Updated 20th 2022
I remember when I was first diagnosed with coeliac disease having a good sort out in our kitchen. I went through all the cupboards (and fridge and freezer) checking for any food items that contained gluten and bagging up the things which I knew Neil wouldn’t eat, along with all the other bits and bobs that I could no longer have. I then set about making a list of things I wanted to restock the cupboards with. This time, knowing I’d have to thoroughly check each product to ensure there were no gluten containing ingredients or ‘may contain’ warnings displayed on the packs, tins etc.
I personally feel, when needing to live gluten free, having well stocked cupboards with pre-checked safe foods, allows you to crack on and cook and bake without the worry of accidentally adding something that isn’t gluten free. It also ensures that a gluten free diet can be enjoyable, varied and catered for with ease when at home.
On the subject of stocking kitchen cupboards, I recently read, that pantries are high up on peoples wish lists when planning a new kitchen. And I totally get it; one place to store everything and to grab from. They’re also generally pretty roomy, making them ideal for storing gluten free products in their own designated spot. Growing up, I was lucky enough to experience the delight of having a pantry in our family home. Of course, I just took it for granted at the time. But now when I pop ‘home’ to see my dad, I often open his pantry door, and gaze in for a moment, and dream how I’d plan and stock it, if it were mine.
Although we don’t have a pantry (it’s on my never ending wish list!) we do have lots of cupboard space, which is perfect to store all my gluten free supplies, many of which are naturally gluten free and what I used pre-coeliac days. And I thought, if I shared the things I tend to stock, you may find it helpful.
Gluten free cereals
I like to have a few different packs of gluten free cereal on the go and then I can choose on the day whatever I fancy. My current favourite is Tesco Free From branflakes. I like the gluten free bran flakes are high in fibre and they are the perfect base to add other goodies, such as dried cranberries, flaked almonds and coconut to.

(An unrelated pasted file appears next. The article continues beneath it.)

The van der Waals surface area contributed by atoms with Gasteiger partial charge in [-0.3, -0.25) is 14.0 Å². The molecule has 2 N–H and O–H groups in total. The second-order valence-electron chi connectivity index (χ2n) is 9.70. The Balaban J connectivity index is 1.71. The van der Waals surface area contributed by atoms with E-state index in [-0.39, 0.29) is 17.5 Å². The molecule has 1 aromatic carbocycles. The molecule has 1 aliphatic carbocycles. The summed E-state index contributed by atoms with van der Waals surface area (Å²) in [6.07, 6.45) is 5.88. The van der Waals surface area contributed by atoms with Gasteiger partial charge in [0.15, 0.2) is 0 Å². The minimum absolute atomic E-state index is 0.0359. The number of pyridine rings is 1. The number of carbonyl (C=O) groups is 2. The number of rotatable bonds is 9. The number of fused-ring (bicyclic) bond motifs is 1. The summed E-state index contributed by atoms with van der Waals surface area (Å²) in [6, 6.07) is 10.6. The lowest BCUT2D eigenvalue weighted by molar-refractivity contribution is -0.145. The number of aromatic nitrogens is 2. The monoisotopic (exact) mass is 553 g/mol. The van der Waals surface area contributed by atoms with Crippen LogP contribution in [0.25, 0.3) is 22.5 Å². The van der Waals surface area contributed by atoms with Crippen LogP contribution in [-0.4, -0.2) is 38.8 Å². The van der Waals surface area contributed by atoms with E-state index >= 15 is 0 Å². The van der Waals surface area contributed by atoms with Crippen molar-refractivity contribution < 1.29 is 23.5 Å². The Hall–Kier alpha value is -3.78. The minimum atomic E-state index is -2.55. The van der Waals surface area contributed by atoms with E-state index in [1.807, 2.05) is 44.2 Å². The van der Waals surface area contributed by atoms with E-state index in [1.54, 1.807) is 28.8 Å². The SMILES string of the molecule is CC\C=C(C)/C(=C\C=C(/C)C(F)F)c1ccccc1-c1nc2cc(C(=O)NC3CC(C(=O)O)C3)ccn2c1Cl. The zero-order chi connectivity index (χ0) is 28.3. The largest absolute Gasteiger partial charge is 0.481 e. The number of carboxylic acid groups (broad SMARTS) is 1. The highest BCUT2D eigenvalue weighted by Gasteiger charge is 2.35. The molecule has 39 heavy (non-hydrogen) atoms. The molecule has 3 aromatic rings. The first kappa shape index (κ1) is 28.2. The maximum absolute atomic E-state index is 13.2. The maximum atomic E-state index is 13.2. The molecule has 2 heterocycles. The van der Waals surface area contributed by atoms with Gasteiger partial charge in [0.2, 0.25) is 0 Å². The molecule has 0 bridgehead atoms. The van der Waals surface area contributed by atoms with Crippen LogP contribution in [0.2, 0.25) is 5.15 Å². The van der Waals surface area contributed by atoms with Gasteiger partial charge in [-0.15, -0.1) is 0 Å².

Gluten free bread and crackers
Bread: To allow me to tick along nicely with my gluten free diet I simply have to have gf bread on hand. Most days I have a second breakfast around 10.30am (first breakfast is a bowl of cereal, not long after I get up) and it consists of toast with whatever topping grabs me on the day, along with a fresh coffee. The current gf breads you will generally find in my cupboard (dependant on where I’ve done my weekly shop) are Promise gluten free white loaf and Warburton’s gluten free bloomer with sourdough. Both of these loaves make great toast and the Promise bread makes rather wonderful soft butties!
Crackers: When it comes to gluten free crackers, I’m a fan of Schar crispbread. I find them super handy to have in. And as the crispbreads have a nice neutral flavour, they work well with an unlimited amount of sweet and savoury toppings.
*Stock cubes and stock pots
I’ve always used Knorr stock cubes and they’re still my ‘cube of choice’, so it’s great that so many of the varieties of the Knorr cubes (and also their stock pots) are naturally gluten free. All suitable packs state ‘gluten free’ if they are. The Knorr low salt variety are not suitable for a gluten free diet as they have a ‘may contain’ warning on the pack* I also like to have a tub of Marigold Swiss vegetable bouillon tucked in the cupboard. The bouillon is great for flavouring soups and for filling that ‘flavour gap’ in stews and other savoury dishes too.
I used to use Bisto Best for years, but, due to the fact it carries a ‘may contain’ warning and the information about its suitability is too unclear for my liking, I’ve stopped using it. Whilst I don’t feel that instant gravy is ever quite as good as making it from scratch, I find Marigold gluten free gravy granules when added to meat stock and veg water makes a very tasty gravy. I also use it to thicken stews and casseroles. To add a little richness of colour to a gravy or stew I find Sarsons browning works well.
*Herbs and spices
Although I do love different flavours, being quite a traditional cook, I’ve only tended to stock basic herbs and spices, like ginger, paprika, curry, chilli and turmeric. Generally, a jar of bay leaves too, which works well to bring out the flavours in a beef stew. However, recently I’ve become more adventurous (thanks to discovering Chetna and her wonderful recipes) and have now a larger selection to pick from. Herbs and spices need to be checked for ‘may contain’ warnings and any additional gluten containing ingredients that may have been added.